8. Harissa chicken with couscous
Fruits of Morocco
Apples, avocado, bananas, kiwi, plums, grapes, pomegranate and oranges are the Moroccan favorites!
Moroccan Recipes to Try
Here are a few Moroccan food recipes that are easy to try and taste the best!
1. Spicy Moroccan Rice
Coat 4 skinless chicken breasts (diced) with 1 tbsp of Moroccan spice. Fry 1 finely diced onion in 50g of butter. Then shift it to a plate and cook the chicken for a few minutes. Stir in 300g of rice and 12-15 dried and halved apricots. Then pour chicken stock with 700ml boiling water and the chickpeas. Cover the pan and simmer for 10 minutes until the rice is tender. Top it with parsley leaves.
2. Moroccan Turkey Salad
Tear 2 pita bread into pieces and fry in 2 tbsp of olive oil. Shift into a bowl and fry 1 diced aubergine for 10 minutes until soft. Add the pita with 1 tbsp of harissa, 250g halved cherry tomatoes, 500g shredded turkey, and 100g of rocket leaves. Toss well. Top it with pomegranate seeds and mint leaves.
3. Spiced Bulgur Wheat with Roasted Peppers
In a large microwave proof bowl, combine 200g of bulgar wheat with 250ml of hot vegetable stock. Cover and microwave on high for 5 minutes. Cover and set aside. It will absorb the stock in 5-6 minutes.
Make a dressing with spice mix (½ tsp Moroccan spice mix, or large pinches of ground cumin and ground cinnamon), one lemon zest and juice of half lemon. Add half red onion, 400g drained chickpeas, 200g roasted pepper, and a small bunch of coriander leaves. Toss through the cooked bulgur wheat and serve warm or cold.
4. Moroccan Chickpea Soup
Heat 1tbsp of olive oil in a large pan. Fry one medium onion and 2 celery sticks gently for 10 minutes until softened. Fry 2tsp ground cumin separately. Turn up the heat and add 500ml of hot vegetable stock, 400g tomatoes and 400g chickpeas. Simmer for 10 minutes. Add 100g broad beans and lemon juice and cook for 2 minutes. Top it with herbs and serve with flatbread.
5. Moroccan Spiced Carrots
Place 500g carrots (halved and cut into thin rounds) in a steamer over a pan of boiling water and cook for 10 minutes. Add 2 tbsp of olive oil, harrisa paste, lemin juice and top it with coriander leaves.
So, did you like Moroccan food? Have you tried it? Are you gonna try the recipes at home? Let us know by tweeting @shilpa1ahuja!
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Sahana is a Senior Staff Writer at ShilpaAhuja.com. With an experience in fashion and lifestyle writing, Sahana is responsible for Indian and international fashion week coverage every year, and is developing an expertise in apparel trend forecasting. She also writes about health and fitness, having pursued yoga for 6 years now. She’s not a gym person at all but is all for “running in the park” and is an amateur cyclist. Books and coffee are her other passions. She’s also an amateur photographer. She’s a hardcore Bollywood fan and she loves to cover the nostalgic topics on the same. From fashion trends to famous characters, she can make anyone love Bollywood! Her best article has been 90s Bollywood fashion, a readers’ favorite so far! Prior to her experience with ShilpaAhuja.com, Sahana has written as a freelance author for online magazine, Mashup Corner, and interned at EventsHigh as a content writer. Her blogs on basic fashion, makeup, fitness and city’s food joints that gave her a chance to experiment with her writing. She also has voiced her opinions about feminism and equal rights for men and women at PolkaCafe journals and after quitting her job, she decided to take up writing as her full time career.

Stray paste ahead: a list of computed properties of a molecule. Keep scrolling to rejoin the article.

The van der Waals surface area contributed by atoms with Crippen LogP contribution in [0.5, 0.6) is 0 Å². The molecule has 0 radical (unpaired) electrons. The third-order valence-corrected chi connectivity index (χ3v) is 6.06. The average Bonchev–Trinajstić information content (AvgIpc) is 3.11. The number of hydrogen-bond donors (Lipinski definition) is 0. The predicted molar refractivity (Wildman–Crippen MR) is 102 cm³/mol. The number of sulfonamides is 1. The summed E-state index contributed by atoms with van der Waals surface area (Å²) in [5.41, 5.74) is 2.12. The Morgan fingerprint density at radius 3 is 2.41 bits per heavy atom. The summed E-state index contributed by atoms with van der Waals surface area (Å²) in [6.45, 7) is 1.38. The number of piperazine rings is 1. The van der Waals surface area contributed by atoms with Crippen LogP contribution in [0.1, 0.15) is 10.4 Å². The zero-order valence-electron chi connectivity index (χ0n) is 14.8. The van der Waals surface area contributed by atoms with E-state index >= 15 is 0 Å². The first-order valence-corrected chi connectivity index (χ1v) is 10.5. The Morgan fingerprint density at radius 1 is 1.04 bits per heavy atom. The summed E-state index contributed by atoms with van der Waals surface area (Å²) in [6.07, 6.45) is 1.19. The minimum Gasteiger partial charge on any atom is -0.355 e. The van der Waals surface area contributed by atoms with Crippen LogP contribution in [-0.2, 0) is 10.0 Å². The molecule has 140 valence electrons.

Sahana is an engineering graduate and has worked in an MNC, Tesco, for more than a year as an Operations Support. It was her sheer love for fashion that made her quit the monotonous 9 to 5 job to pursue a career in the fashion industry. She’s originally from Bangalore and is currently settled in Chennai (she’s loving the city)! For any queries and discussions, contact her at [email protected] You can also tweet her at https://twitter.com/Sahana_17